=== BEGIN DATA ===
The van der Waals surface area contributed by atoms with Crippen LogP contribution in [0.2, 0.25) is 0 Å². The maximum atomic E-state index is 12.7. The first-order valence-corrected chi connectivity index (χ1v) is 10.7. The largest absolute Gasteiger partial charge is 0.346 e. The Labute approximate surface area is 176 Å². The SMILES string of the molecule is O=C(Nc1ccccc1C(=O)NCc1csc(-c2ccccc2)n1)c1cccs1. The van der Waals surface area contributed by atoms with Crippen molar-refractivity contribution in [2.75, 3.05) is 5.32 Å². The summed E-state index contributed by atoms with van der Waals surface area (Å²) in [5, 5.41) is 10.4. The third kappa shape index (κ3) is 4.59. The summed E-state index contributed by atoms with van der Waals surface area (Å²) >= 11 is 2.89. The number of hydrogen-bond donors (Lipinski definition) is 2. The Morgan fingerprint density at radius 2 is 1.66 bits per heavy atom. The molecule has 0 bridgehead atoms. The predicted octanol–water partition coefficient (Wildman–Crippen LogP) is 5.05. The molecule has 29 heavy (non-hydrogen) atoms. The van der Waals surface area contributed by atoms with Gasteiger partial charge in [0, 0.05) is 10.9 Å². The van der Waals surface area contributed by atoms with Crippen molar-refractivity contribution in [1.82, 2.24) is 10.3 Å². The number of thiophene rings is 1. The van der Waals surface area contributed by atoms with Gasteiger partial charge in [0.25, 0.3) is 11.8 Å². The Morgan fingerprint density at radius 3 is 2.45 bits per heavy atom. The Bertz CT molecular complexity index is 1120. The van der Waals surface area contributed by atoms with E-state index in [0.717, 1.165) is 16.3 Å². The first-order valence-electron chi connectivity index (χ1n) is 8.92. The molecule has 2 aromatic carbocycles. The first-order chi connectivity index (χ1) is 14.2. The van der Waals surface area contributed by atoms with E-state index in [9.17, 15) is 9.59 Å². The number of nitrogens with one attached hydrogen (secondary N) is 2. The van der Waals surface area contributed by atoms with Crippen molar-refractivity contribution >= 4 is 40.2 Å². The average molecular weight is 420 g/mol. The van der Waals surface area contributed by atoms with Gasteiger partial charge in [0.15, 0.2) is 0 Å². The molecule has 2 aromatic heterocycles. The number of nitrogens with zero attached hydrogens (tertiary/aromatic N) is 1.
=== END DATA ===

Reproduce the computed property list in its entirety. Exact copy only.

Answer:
The van der Waals surface area contributed by atoms with Crippen LogP contribution in [0.2, 0.25) is 0 Å². The maximum atomic E-state index is 12.7. The first-order valence-corrected chi connectivity index (χ1v) is 10.7. The largest absolute Gasteiger partial charge is 0.346 e. The Labute approximate surface area is 176 Å². The SMILES string of the molecule is O=C(Nc1ccccc1C(=O)NCc1csc(-c2ccccc2)n1)c1cccs1. The van der Waals surface area contributed by atoms with Crippen molar-refractivity contribution in [2.75, 3.05) is 5.32 Å². The summed E-state index contributed by atoms with van der Waals surface area (Å²) in [5, 5.41) is 10.4. The third kappa shape index (κ3) is 4.59. The summed E-state index contributed by atoms with van der Waals surface area (Å²) >= 11 is 2.89. The number of hydrogen-bond donors (Lipinski definition) is 2. The Morgan fingerprint density at radius 2 is 1.66 bits per heavy atom. The molecule has 0 bridgehead atoms. The predicted octanol–water partition coefficient (Wildman–Crippen LogP) is 5.05. The molecule has 29 heavy (non-hydrogen) atoms. The van der Waals surface area contributed by atoms with Gasteiger partial charge in [0, 0.05) is 10.9 Å². The van der Waals surface area contributed by atoms with Crippen molar-refractivity contribution in [1.82, 2.24) is 10.3 Å². The number of thiophene rings is 1. The van der Waals surface area contributed by atoms with Gasteiger partial charge in [0.25, 0.3) is 11.8 Å². The Morgan fingerprint density at radius 3 is 2.45 bits per heavy atom. The Bertz CT molecular complexity index is 1120. The van der Waals surface area contributed by atoms with E-state index in [0.717, 1.165) is 16.3 Å². The first-order valence-electron chi connectivity index (χ1n) is 8.92. The molecule has 2 aromatic carbocycles. The first-order chi connectivity index (χ1) is 14.2. The van der Waals surface area contributed by atoms with E-state index in [9.17, 15) is 9.59 Å². The number of nitrogens with one attached hydrogen (secondary N) is 2. The van der Waals surface area contributed by atoms with Crippen molar-refractivity contribution >= 4 is 40.2 Å². The average molecular weight is 420 g/mol. The van der Waals surface area contributed by atoms with Gasteiger partial charge in [0.15, 0.2) is 0 Å². The molecule has 2 aromatic heterocycles. The number of nitrogens with zero attached hydrogens (tertiary/aromatic N) is 1.